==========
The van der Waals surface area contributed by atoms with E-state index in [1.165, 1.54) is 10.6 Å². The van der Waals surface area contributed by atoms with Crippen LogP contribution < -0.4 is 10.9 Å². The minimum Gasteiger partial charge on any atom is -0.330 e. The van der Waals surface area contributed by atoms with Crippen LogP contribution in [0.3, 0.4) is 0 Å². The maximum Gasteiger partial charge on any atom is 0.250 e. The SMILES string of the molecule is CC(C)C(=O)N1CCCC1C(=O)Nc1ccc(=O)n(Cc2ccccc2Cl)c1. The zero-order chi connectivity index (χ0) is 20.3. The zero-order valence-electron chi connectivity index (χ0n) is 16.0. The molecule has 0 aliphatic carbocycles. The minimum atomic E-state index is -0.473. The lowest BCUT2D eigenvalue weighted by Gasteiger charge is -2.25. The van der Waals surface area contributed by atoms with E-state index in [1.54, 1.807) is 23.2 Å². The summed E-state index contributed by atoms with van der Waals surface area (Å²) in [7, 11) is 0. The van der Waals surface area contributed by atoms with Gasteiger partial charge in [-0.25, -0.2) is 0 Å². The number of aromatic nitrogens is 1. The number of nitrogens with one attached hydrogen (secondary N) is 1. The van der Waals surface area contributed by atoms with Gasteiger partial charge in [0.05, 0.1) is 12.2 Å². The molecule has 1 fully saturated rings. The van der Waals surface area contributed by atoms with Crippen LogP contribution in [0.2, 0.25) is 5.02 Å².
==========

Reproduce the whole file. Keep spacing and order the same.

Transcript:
The van der Waals surface area contributed by atoms with E-state index in [1.165, 1.54) is 10.6 Å². The van der Waals surface area contributed by atoms with Crippen LogP contribution < -0.4 is 10.9 Å². The minimum Gasteiger partial charge on any atom is -0.330 e. The van der Waals surface area contributed by atoms with Crippen LogP contribution in [0.3, 0.4) is 0 Å². The maximum Gasteiger partial charge on any atom is 0.250 e. The SMILES string of the molecule is CC(C)C(=O)N1CCCC1C(=O)Nc1ccc(=O)n(Cc2ccccc2Cl)c1. The zero-order chi connectivity index (χ0) is 20.3. The zero-order valence-electron chi connectivity index (χ0n) is 16.0. The molecule has 0 aliphatic carbocycles. The minimum atomic E-state index is -0.473. The lowest BCUT2D eigenvalue weighted by Gasteiger charge is -2.25. The van der Waals surface area contributed by atoms with E-state index in [1.54, 1.807) is 23.2 Å². The summed E-state index contributed by atoms with van der Waals surface area (Å²) in [7, 11) is 0. The van der Waals surface area contributed by atoms with Gasteiger partial charge in [-0.25, -0.2) is 0 Å². The number of aromatic nitrogens is 1. The number of nitrogens with one attached hydrogen (secondary N) is 1. The van der Waals surface area contributed by atoms with Gasteiger partial charge in [0.05, 0.1) is 12.2 Å². The molecule has 1 fully saturated rings. The van der Waals surface area contributed by atoms with Crippen LogP contribution in [0.2, 0.25) is 5.02 Å².